IDEAS home Printed from https://ideas.repec.org/a/hop/hopeec/v42y2010i2p267-295.html
   My bibliography  Save this article

John R. Commons, Wesley N. Hohfeld, and the Origins of Transactional Economics

Author

Listed:
  • Luca Fiorito

Abstract

This article assesses John R. Commons's adoption of Wesley N. Hohfeld's framework of jural opposites and correlatives in order to construct his transactional approach to the study of institutions. Hohfeld's influence on Commons, it is argued, was both positive and negative. On the one hand, Commons followed Hohfeld and recognized that such concepts as property and inheritance actually represent an aggregation of numerous types of legal relations. Hohfeld's schema provided a powerful rhetorical and analytical tool whereby these highly abstract conceptions could be reduced to a limited number of primary elements. Moreover, Hohfeld's schema appeared to be consistent with Commons's general methodological and psychological commitments. On the other hand, Commons's forging of the “transaction” as the elementary unit of economic analysis can be seen as an attempt to go beyond Hohfeld. Commons was in fact unsatisfied with Hohfeld's bilateral treatment of jural relations and with his neglect of the role played by state officials in enforcing transactions and, in so doing, in promoting specific individual interests as collective public policies.

Suggested Citation

  • Luca Fiorito, 2010. "John R. Commons, Wesley N. Hohfeld, and the Origins of Transactional Economics," History of Political Economy, Duke University Press, vol. 42(2), pages 267-295, Summer.
  • Handle: RePEc:hop:hopeec:v:42:y:2010:i:2:p:267-295
    as

    Download full text from publisher

    File URL: http://hope.dukejournals.org/content/42/2/267.full.pdf+html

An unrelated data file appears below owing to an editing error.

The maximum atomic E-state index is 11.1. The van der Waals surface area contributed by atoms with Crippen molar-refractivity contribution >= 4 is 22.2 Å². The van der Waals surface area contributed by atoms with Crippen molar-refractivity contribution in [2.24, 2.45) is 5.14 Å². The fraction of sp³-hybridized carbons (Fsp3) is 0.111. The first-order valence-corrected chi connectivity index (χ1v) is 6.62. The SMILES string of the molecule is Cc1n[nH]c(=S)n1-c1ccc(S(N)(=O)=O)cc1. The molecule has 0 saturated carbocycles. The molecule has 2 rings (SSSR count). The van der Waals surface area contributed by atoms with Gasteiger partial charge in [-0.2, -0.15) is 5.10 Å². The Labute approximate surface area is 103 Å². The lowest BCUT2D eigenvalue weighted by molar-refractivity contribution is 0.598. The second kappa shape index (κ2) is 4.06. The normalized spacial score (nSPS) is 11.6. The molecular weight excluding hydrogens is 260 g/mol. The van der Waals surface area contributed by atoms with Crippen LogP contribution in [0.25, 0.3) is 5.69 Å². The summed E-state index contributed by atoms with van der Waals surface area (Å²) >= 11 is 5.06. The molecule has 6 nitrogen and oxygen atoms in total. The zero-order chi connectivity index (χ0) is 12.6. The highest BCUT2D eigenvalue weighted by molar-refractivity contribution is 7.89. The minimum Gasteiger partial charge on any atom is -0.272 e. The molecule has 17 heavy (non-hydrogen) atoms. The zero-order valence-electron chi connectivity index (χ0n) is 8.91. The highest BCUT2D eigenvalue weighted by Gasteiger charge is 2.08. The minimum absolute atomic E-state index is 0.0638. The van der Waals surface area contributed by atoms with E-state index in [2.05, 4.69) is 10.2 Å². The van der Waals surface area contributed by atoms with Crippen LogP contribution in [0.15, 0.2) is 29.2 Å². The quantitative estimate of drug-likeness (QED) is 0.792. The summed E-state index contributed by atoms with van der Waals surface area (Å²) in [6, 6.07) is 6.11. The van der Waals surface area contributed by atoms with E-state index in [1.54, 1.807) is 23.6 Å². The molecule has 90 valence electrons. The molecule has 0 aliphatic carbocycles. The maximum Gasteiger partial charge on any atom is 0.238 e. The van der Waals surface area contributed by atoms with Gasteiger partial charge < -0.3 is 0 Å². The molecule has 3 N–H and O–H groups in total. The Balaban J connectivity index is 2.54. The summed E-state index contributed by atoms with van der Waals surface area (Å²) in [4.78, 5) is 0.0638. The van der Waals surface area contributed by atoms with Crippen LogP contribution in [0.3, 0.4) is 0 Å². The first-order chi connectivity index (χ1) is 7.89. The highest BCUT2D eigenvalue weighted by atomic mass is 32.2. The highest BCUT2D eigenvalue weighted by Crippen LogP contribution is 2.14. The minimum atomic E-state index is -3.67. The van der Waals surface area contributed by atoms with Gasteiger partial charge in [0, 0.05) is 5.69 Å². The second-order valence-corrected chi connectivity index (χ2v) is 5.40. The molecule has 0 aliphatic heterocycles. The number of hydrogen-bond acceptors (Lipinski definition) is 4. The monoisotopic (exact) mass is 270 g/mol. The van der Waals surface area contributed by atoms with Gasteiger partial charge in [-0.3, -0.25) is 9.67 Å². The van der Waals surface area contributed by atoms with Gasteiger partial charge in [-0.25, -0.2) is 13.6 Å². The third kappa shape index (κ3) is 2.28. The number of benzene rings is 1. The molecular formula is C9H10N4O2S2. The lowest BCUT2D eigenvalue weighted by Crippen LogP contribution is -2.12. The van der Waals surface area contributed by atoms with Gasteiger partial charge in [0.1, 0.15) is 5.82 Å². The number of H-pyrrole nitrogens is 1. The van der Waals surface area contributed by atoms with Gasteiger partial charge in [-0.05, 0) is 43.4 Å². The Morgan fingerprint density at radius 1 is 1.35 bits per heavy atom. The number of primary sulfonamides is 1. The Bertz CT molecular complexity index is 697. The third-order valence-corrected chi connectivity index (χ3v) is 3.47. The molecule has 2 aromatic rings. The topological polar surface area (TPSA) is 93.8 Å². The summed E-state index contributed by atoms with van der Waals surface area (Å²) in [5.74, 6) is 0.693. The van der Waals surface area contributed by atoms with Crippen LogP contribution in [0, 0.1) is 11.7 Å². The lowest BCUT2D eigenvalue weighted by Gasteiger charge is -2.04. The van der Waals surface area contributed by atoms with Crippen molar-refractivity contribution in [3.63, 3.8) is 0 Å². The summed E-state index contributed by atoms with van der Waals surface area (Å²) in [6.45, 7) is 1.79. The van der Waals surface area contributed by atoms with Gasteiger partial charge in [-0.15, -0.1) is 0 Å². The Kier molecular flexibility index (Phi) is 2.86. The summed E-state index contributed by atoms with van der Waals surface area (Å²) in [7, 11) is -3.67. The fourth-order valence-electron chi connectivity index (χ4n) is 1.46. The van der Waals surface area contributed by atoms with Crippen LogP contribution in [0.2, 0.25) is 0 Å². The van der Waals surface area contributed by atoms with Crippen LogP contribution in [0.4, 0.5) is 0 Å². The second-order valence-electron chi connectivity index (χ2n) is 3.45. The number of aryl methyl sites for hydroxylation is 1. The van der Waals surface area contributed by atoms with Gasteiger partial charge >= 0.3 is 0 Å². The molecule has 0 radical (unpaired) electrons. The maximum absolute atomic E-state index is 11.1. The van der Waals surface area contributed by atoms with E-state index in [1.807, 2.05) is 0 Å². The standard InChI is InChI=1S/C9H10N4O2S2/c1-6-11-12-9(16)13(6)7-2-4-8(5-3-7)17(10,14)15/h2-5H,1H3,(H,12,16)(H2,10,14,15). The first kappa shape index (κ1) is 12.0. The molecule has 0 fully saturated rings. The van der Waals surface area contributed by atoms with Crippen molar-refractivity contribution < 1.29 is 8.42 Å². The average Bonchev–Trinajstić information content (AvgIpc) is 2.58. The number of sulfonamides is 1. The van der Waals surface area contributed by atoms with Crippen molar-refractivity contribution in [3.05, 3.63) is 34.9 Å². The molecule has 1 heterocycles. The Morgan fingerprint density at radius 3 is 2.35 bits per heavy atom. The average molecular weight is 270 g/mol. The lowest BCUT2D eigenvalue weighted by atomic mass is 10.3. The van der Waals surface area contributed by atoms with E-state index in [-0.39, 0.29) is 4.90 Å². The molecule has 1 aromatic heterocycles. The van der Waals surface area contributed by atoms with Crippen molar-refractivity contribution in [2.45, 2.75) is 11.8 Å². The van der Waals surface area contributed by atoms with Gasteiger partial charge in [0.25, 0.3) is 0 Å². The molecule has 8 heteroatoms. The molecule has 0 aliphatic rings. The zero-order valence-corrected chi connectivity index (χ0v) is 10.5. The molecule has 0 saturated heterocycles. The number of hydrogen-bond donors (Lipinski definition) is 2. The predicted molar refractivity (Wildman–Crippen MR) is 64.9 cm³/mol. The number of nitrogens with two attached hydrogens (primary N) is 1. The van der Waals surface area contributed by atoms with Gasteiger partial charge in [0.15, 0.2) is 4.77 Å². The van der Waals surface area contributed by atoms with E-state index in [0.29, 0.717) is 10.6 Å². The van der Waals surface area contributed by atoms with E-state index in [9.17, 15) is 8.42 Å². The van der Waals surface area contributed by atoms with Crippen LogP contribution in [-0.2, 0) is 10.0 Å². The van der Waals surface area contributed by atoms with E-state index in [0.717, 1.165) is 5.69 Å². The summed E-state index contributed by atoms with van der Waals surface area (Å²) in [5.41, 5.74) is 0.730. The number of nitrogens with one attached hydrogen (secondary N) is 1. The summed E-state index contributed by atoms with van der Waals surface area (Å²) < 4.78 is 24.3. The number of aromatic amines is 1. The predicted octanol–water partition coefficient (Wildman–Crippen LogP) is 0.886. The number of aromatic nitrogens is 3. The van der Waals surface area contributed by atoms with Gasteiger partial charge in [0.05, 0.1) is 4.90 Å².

File Function: link to full text
    Download Restriction: Access to full text is restricted to subscribers.

    As the access to this document is restricted, you may want to search for a different version of it.

    Corrections

    All material on this site has been provided by the respective publishers and authors. You can help correct errors and omissions. When requesting a correction, please mention this item's handle: RePEc:hop:hopeec:v:42:y:2010:i:2:p:267-295. See general information about how to correct material in RePEc.

    For technical questions regarding this item, or to correct its authors, title, abstract, bibliographic or download information, contact: (Center for the History of Political Economy Webmaster). General contact details of provider: http://www.dukeupress.edu/Catalog/ViewProduct.php?viewby=journal&productid=45614 .

    If you have authored this item and are not yet registered with RePEc, we encourage you to do it here. This allows to link your profile to this item. It also allows you to accept potential citations to this item that we are uncertain about.

    We have no references for this item. You can help adding them by using this form .

    If you know of missing items citing this one, you can help us creating those links by adding the relevant references in the same way as above, for each refering item. If you are a registered author of this item, you may also want to check the "citations" tab in your RePEc Author Service profile, as there may be some citations waiting for confirmation.

    Please note that corrections may take a couple of weeks to filter through the various RePEc services.

    IDEAS is a RePEc service hosted by the Research Division of the Federal Reserve Bank of St. Louis . RePEc uses bibliographic data supplied by the respective publishers.